This Blog Has Moved…

July 13, 2013 at 5:02 am | Posted in communication | Leave a comment

Please come and follow the blog in it’s new home: http://reachforthesky.com.au/posts/

November 19, 2012 at 12:08 am | Posted in communication | Leave a comment

Have you ever thought about NOT having to be strong?

Living Without My Twin Sister

“We tell people they are “strong” when we are uncomfortable with their pain and would prefer that they shut up and not bother us with it. To say “but you are strong” is telling someone “I don’t think you should feel that way,” and it’s not a compliment. I don’t think that strength means being invulnerable, or pretending that you are. The belief that silence and stoicism are inherently good qualities is how you end up dressed up like a bat punching criminals in an alley – it’s not a good road to emotional health.
Be sad. Be angry. Let your heart break – in the diner, on someone’s futon, in the park, on the way to the zoo, at brunch, over drinks, in the therapist’s office, on the bus – Wherever it breaks, let it break all the way open, let it run out and down and spread out…

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September 25, 2012 at 5:05 pm | Posted in communication | Leave a comment

Living Without My Twin Sister

Given that, according to studies, 1 in 4 have experienced losing a baby or child it is very likely you are going to encounter the situation of being with a friend who has lost theirs.

In my personal experience I noticed that many of the people who met me and my story had no idea how to handle it, either they avoided the topic or were speechless. Some of my friends are still speechless after more than a year. I do understand this. After my training in grief and loss and with years of working with clients with experiences that included the loss of a child I didn’t really know how to appropriately react even though I apparently did help those clients. Nothing prepared me fully for my personal experience.

Untimely or sudden death, as that of a child, an accident or suicide, leaves people speechless because ‘it shouldn’t happen’…

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Relationship Wisdom – Skillfully Disagreeing With Your Partner

March 27, 2012 at 2:36 am | Posted in communication, love/relationship/marriage | Leave a comment
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Let’s face it: disagreements are a natural component of every relationship. If you are one of those people saying: ‘I just don’t want to argue’ you have to get real. You can work on your style of how you handle disagreement or arguments but rarely (never) will you live in an intimate relationship without any of it.

How well are you at disagreeing with your partner?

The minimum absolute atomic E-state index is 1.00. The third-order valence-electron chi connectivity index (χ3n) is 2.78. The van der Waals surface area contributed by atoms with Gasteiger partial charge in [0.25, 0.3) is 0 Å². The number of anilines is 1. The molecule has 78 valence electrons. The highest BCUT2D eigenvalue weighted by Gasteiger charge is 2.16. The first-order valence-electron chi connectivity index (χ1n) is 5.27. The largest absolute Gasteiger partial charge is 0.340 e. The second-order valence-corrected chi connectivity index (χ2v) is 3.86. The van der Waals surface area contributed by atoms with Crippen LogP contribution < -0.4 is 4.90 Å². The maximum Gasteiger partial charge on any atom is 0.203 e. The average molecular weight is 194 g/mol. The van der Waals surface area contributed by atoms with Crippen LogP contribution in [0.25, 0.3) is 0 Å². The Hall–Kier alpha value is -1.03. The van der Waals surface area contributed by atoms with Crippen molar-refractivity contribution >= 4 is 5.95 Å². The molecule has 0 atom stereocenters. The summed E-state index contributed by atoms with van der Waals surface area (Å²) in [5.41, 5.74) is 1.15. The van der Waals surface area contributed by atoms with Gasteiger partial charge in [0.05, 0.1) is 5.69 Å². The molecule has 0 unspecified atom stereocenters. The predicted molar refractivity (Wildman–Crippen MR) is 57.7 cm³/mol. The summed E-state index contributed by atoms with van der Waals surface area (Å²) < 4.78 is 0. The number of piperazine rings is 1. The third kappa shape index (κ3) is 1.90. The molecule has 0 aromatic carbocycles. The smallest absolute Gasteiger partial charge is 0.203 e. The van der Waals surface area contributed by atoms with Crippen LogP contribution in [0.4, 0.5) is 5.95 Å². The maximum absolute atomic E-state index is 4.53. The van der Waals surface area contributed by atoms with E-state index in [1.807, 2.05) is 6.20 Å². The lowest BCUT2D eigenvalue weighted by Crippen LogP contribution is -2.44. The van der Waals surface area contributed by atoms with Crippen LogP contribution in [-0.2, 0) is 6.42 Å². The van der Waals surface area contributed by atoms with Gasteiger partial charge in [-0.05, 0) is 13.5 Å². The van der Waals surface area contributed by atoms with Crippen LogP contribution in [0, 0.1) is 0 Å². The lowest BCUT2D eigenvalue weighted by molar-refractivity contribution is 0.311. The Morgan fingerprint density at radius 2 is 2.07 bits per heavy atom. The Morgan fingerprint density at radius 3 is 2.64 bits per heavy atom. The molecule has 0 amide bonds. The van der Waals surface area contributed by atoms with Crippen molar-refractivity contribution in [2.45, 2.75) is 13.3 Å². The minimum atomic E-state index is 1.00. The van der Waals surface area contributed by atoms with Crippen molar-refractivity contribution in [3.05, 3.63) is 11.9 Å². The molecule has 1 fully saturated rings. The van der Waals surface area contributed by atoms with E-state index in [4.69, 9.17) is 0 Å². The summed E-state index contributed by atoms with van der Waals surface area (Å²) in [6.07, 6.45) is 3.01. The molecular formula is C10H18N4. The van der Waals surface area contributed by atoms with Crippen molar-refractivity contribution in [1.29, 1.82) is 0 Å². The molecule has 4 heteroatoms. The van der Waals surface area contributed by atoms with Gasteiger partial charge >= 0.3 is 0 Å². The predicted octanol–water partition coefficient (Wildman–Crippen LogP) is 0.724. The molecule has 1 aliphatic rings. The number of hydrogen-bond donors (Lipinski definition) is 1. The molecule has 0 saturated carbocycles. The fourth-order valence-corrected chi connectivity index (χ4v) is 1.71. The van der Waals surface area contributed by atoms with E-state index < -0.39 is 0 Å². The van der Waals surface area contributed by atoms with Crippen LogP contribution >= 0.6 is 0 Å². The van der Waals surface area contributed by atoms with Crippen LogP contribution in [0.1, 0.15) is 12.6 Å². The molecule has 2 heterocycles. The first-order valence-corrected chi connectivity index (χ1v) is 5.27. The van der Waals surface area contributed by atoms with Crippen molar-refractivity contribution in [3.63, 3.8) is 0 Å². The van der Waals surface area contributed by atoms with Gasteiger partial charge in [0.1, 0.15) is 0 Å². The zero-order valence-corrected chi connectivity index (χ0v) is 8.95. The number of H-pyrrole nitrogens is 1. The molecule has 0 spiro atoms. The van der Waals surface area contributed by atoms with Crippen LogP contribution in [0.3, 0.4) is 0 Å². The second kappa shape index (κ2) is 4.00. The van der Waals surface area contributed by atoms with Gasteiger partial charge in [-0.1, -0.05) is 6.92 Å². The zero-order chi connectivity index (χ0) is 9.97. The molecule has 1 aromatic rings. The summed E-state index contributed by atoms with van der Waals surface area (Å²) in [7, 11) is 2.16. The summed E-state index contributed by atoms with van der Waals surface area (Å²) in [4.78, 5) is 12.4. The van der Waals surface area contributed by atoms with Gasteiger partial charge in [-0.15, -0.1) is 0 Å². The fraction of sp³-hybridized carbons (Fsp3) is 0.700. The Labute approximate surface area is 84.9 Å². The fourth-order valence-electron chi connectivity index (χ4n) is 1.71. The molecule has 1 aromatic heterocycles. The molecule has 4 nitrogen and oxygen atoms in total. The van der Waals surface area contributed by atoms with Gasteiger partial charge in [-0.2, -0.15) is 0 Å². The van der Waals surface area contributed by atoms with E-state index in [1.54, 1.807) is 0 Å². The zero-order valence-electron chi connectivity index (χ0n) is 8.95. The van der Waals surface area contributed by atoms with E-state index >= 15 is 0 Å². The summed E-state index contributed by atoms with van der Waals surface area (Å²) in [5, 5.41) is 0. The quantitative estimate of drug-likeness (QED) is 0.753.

Differences are the norm

You might have entered into your relationship looking for someone who is similar to you. Even though you might have a lot of overlap of values, beliefs and life views there are also the differences, which, if you were able to filter them out in the beginning they will become more obvious once the relationship has progressed past it’s initial honeymoon stage. Don’t fool yourself – they have been there all along, you just skillfully, with the help of your hormones, managed to avoid them.

How to deal with them?

There are naturally people who are more easy-going and accepting of differences. Some because they want to do everything possible to please their partner, others because they are not so tightly attached to their own opinions and find it easier to accept another point of view.

The closer however a value is to your core, the more you will be willing to defend it. Think about what is most important to you in life and now imagine someone close to you asking you to change this or saying that this is not right. This will stir up some kind of self-defense in most people.

So wherever you are on the scale, there will come a point where you might want to or have to disagree with your partner. Here are a couple of important points to remember:

1. It is ok to disagree.

Disagreement does not mean that you don’t love the other person, it simply means that you have a different point of view.

2. Acceptance is required.

If you are truly dedicated to your partner, you will need to practice accepting their differences, no matter how big or small they are. Depending on the topic, this might be most challenging and in some cases it might not be possible if the situation at hand is below your bottom line. That’s when you have to seriously rethink your relationship.

3. Communicate acceptance.

One of the most skillful and helpful components of disagreeing with your partner is if you communicate what you understand and accept. This will make your partner feel heard and most probably less defensive.

4. Continue discussion.